The following are excerpts from Paul Krugman’s latest summary of the macro debates:
But the self-described New Keynesian economists weren’t immune to the charms of rational individuals and perfect markets. They tried to keep their deviations from neoclassical orthodoxy as limited as possible. This meant that there was no room in the prevailing models for such things as bubbles and banking-system collapse. The fact that such things continued to happen in the real world — there was a terrible financial and macroeconomic crisis in much of Asia in 1997-8 and a depression-level slump in Argentina in 2002 — wasn’t reflected in the mainstream of New Keynesian thinking.
Yet if the crisis has pushed freshwater economists into absurdity, it has also created a lot of soul-searching among saltwater economists. Their framework, unlike that of the Chicago School, both allows for the possibility of involuntary unemployment and considers it a bad thing. But the New Keynesian models that have come to dominate teaching and research assume that people are perfectly rational and financial markets are perfectly efficient. To get anything like the current slump into their models, New Keynesians are forced to introduce some kind of fudge factor that for reasons unspecified temporarily depresses private spending. (I’ve done exactly that in some of my own work.) And if the analysis of where we are now rests on this fudge factor, how much confidence can we have in the models’ predictions about where we are going?
I focus on these two excerpts for the following reasons:
(a) Krugman went over very familiar territory re the divide between freshwater (neoclassical + efficient markets a la Lucas) macro, and saltwater macro (New Keynesians, which is really old Keynes plus efficient financial markets, aka Modern Macro).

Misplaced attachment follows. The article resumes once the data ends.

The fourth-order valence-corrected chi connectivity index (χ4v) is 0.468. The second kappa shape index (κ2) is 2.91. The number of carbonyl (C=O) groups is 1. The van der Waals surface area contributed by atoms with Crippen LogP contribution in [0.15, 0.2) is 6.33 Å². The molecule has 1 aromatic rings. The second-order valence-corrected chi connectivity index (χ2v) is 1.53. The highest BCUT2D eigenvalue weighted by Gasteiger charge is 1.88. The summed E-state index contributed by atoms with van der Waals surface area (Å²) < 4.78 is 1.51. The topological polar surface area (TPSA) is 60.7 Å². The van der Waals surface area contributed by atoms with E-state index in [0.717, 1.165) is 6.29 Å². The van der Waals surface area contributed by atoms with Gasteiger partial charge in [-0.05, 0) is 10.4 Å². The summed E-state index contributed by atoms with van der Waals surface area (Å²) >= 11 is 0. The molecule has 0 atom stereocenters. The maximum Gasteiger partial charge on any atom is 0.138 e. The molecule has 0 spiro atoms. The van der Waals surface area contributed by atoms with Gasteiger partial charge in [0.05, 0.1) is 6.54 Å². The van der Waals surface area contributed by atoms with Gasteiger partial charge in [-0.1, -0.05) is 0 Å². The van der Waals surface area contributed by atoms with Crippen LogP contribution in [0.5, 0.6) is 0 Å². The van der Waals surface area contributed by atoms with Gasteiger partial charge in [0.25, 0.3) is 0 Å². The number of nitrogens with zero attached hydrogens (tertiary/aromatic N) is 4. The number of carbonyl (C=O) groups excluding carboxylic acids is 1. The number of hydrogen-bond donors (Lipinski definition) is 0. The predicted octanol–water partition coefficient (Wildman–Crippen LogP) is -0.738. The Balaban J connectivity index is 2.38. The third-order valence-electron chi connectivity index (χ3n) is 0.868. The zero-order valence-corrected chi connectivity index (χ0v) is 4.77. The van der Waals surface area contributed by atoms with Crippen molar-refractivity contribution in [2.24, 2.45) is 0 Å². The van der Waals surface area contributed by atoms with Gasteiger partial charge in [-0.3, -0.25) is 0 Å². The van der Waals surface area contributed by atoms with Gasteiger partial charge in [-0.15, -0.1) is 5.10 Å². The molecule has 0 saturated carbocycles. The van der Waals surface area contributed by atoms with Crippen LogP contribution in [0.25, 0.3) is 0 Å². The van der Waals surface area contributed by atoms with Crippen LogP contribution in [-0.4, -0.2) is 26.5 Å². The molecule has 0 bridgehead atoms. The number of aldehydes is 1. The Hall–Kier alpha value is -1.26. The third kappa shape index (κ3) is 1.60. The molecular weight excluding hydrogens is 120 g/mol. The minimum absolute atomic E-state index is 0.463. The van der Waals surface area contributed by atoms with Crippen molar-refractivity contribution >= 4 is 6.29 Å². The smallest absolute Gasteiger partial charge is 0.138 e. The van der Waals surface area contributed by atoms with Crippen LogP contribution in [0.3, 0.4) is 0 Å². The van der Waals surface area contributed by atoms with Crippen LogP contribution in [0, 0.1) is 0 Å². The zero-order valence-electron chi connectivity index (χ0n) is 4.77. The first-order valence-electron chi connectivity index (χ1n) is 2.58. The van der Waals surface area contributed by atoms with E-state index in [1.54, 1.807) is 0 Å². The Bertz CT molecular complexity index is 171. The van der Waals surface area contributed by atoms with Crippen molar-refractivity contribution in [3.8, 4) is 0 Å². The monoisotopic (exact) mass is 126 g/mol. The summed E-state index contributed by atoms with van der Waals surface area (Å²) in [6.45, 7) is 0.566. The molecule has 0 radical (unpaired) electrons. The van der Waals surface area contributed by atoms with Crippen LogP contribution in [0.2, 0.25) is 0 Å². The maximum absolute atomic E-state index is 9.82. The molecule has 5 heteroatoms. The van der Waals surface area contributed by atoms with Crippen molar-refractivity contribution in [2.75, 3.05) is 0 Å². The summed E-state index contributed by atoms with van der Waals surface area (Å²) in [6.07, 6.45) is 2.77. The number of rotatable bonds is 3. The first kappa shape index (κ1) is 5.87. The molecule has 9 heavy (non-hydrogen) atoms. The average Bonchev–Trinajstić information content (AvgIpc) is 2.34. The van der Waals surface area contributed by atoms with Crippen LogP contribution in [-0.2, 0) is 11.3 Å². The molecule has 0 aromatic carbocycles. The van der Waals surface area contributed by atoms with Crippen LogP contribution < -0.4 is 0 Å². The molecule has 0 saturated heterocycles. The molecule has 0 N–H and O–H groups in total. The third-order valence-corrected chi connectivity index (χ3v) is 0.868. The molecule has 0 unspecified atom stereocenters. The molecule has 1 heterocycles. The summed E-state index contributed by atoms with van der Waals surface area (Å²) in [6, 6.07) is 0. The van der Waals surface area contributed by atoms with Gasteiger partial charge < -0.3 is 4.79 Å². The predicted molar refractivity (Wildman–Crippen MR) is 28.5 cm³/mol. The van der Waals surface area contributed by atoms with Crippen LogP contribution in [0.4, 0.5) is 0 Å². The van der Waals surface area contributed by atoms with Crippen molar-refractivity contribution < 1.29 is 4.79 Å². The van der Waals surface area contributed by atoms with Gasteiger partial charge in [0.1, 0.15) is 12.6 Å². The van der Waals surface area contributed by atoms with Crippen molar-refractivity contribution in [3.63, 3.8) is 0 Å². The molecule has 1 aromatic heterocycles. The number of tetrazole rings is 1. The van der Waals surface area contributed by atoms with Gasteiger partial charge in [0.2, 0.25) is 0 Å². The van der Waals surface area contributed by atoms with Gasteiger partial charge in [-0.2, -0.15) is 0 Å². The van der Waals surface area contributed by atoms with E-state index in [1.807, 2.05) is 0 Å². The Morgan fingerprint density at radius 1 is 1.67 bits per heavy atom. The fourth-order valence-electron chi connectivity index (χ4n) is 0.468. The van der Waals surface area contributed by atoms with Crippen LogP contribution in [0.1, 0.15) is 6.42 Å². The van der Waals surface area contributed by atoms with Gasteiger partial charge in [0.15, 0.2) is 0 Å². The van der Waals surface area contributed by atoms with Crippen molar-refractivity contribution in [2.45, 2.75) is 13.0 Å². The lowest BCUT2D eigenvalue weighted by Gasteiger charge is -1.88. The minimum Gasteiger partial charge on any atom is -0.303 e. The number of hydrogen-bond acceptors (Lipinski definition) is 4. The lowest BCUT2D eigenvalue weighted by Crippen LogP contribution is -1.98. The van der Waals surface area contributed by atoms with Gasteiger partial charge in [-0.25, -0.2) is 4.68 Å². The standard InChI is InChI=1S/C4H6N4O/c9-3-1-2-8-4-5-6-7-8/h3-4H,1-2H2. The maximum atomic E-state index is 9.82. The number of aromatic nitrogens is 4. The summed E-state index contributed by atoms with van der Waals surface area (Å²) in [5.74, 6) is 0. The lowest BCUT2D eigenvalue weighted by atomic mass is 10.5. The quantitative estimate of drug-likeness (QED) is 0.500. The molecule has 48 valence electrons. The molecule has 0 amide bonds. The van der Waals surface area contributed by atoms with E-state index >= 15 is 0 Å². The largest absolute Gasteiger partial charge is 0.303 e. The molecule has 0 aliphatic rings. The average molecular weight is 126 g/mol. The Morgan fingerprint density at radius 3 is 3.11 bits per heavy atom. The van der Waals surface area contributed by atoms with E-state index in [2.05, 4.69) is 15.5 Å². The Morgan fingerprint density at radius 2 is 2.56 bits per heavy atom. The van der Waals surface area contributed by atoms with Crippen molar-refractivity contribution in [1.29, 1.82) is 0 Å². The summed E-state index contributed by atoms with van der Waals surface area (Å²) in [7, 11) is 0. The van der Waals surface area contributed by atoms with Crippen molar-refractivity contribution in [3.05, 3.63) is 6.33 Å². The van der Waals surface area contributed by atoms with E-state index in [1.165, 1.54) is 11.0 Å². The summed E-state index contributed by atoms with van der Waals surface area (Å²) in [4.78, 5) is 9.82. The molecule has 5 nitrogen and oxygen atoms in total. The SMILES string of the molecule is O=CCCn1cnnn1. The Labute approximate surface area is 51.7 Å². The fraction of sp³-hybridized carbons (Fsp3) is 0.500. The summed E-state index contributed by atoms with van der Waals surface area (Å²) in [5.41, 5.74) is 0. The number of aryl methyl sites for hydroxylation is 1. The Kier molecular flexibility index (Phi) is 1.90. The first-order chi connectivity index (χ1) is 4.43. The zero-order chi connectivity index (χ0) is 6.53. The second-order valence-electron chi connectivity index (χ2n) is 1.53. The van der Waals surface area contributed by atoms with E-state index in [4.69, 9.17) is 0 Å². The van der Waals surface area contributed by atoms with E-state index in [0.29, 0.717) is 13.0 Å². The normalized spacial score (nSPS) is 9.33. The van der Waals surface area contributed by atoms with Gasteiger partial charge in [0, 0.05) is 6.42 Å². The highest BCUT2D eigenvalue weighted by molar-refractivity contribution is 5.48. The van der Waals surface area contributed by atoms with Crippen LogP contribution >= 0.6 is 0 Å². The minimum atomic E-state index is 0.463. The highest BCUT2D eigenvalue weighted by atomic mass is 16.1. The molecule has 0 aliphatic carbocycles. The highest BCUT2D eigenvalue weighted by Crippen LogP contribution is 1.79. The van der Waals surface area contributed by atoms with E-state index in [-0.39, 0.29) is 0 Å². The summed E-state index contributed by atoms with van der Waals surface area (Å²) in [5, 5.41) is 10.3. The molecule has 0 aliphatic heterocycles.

(b) The essential difference between the two schools is simple (and should be “textbook” by now). Freshwater assumes wage and price flexibility (the territory of Say’s Law), while saltwater assumes old-time Keynesian wage-price rigidity.
(c) Implicitly, Krugman acknowledges the validity of the irrationality school exemplified by Richard Shiller today, but which goes back to Kindleberger, Keynes (“animal spirits”), and Minsky. Explicitly, Krugman says that mainstream economics was (irrationally?) seduced by mathematical beauty built on rationality as truth, despite the obvious empirical disconnect. The unanswered question remains as to how we can capture irrationality in economic models.
Krugman is now on record as a severe critic of Modern Macro or New Keynesian economics, as can be seen from the excerpts. I agree with Paul. But I find that in the blogosphere the arrogance of Modern Macro fancy-math proponents seems undiminished.
But at least two things are missing from Krugman’s piece.
There is still no admission that perhaps Hayek and his recent quasi-protégé Nassim Taleb are correct in stating another (by now) obvious fact: That macroeconomics (whether freshwater or saltwater) cannot predict precisely enough to be considered hard science. Taleb at least points to a possible way out of the methodological problem. He thinks economists have to look closely at the nature of the error term of their models, echoing Hayek’s claim that the Law of Large Numbers does not hold for these models. Here, the economics establishment (both schools of macro) is still in denial and far away from acceptance.
There is also no recognition that the Austrian School may have something to say about how macro went astray all these decades since Keynes.
And for the discredited economists, Frank and Ernest sympathize: